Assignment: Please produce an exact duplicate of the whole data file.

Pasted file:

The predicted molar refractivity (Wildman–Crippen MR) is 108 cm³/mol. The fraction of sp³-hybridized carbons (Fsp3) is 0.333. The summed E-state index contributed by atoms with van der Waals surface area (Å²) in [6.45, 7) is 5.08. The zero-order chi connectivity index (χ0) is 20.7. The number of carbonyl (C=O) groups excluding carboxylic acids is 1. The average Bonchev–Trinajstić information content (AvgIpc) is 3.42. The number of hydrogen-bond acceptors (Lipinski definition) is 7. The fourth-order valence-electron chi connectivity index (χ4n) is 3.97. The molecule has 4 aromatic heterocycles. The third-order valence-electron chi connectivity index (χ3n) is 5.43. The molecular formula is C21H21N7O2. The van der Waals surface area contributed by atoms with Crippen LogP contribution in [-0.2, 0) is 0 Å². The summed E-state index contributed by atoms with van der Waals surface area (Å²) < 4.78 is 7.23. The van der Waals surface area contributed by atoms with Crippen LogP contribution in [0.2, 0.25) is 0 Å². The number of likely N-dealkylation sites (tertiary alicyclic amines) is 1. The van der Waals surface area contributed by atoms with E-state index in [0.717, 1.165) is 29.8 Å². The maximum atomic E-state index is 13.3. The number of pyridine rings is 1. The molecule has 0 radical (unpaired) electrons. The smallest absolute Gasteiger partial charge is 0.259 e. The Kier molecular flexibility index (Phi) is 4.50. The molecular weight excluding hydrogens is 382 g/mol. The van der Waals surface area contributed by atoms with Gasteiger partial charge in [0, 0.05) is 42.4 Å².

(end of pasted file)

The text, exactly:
The predicted molar refractivity (Wildman–Crippen MR) is 108 cm³/mol. The fraction of sp³-hybridized carbons (Fsp3) is 0.333. The summed E-state index contributed by atoms with van der Waals surface area (Å²) in [6.45, 7) is 5.08. The zero-order chi connectivity index (χ0) is 20.7. The number of carbonyl (C=O) groups excluding carboxylic acids is 1. The average Bonchev–Trinajstić information content (AvgIpc) is 3.42. The number of hydrogen-bond acceptors (Lipinski definition) is 7. The fourth-order valence-electron chi connectivity index (χ4n) is 3.97. The molecule has 4 aromatic heterocycles. The third-order valence-electron chi connectivity index (χ3n) is 5.43. The molecular formula is C21H21N7O2. The van der Waals surface area contributed by atoms with Crippen LogP contribution in [-0.2, 0) is 0 Å². The summed E-state index contributed by atoms with van der Waals surface area (Å²) < 4.78 is 7.23. The van der Waals surface area contributed by atoms with Crippen LogP contribution in [0.2, 0.25) is 0 Å². The number of likely N-dealkylation sites (tertiary alicyclic amines) is 1. The van der Waals surface area contributed by atoms with E-state index in [0.717, 1.165) is 29.8 Å². The maximum atomic E-state index is 13.3. The number of pyridine rings is 1. The molecule has 0 radical (unpaired) electrons. The smallest absolute Gasteiger partial charge is 0.259 e. The Kier molecular flexibility index (Phi) is 4.50. The molecular weight excluding hydrogens is 382 g/mol. The van der Waals surface area contributed by atoms with Gasteiger partial charge in [0, 0.05) is 42.4 Å².